I don’t think there is any harm in trying Now but you need a gameplan for if you get pregnant. Going to school and working full time while having a newborn sounds very hard and you will most likely have the additional expense of daycare to consider too and you already said both you and your husband are hoping you can contribute more… Could you afford a baby now if you don’t get your degree or can’t get your degree for even longer?
I work full time and was going to school full time and I’m pregnant. I just finished my spring class in May and I’m due in July and it was very hard and I work from home and took online classes, but it was still really tough. I’ve also had a high risk pregnancy so I always have doctors appointments, seriously I feel like I live there, I am not sure if your age will put you into the high risk category, so another thing to be aware about. I am currently planning to take one class again in the fall semester to start back up after baby is here BUT that really depends. We have no idea how baby will change our life and if I don’t think I can do it then I’m not going to go back. Will your husband support you and watch the baby of you do go back to school?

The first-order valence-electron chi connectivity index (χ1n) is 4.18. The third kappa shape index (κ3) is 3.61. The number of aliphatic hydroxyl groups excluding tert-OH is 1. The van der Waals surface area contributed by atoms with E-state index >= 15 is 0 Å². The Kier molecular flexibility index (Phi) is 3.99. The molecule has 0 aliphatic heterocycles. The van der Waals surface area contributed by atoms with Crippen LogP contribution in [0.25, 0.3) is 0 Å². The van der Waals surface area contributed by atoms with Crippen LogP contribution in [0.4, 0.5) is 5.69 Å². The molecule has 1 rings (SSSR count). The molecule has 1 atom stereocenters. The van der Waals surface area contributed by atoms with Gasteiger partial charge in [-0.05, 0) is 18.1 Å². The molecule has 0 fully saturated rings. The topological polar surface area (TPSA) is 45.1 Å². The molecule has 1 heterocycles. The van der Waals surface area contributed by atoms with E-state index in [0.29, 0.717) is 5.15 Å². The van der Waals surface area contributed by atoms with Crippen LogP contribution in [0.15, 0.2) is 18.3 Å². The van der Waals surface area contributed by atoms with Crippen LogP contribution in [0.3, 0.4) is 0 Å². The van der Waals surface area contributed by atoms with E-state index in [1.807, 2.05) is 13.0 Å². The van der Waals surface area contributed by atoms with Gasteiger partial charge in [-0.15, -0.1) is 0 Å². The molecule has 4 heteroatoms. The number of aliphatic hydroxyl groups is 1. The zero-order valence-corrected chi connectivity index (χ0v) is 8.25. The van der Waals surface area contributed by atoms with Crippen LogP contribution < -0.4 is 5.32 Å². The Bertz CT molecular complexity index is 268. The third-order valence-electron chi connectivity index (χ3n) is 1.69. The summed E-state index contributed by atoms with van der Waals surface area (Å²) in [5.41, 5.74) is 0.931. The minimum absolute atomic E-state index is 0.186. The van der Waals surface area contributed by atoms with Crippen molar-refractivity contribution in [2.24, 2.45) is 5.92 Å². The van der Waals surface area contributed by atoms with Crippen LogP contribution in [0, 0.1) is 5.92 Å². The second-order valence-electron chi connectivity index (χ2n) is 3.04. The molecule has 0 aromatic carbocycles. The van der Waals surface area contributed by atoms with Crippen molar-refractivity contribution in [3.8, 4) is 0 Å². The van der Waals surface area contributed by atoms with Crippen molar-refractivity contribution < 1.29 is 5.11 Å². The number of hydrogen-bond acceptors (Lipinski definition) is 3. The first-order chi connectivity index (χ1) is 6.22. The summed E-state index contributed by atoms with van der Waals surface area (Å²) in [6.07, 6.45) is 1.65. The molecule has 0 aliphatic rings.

Just some food for thought.
Post # 3
I think it’ll really depend on what your personality type is, how much your husband is willing to take on, and what your childcare options are.
It sounds like you both work out of the home so would need care for the child during the day ($$). If you’re then doing evening classes full time then that means evening child care will fall largely on your husband. You need to ensure that as a family you can sustain the childcare coverage that enables you to work and study.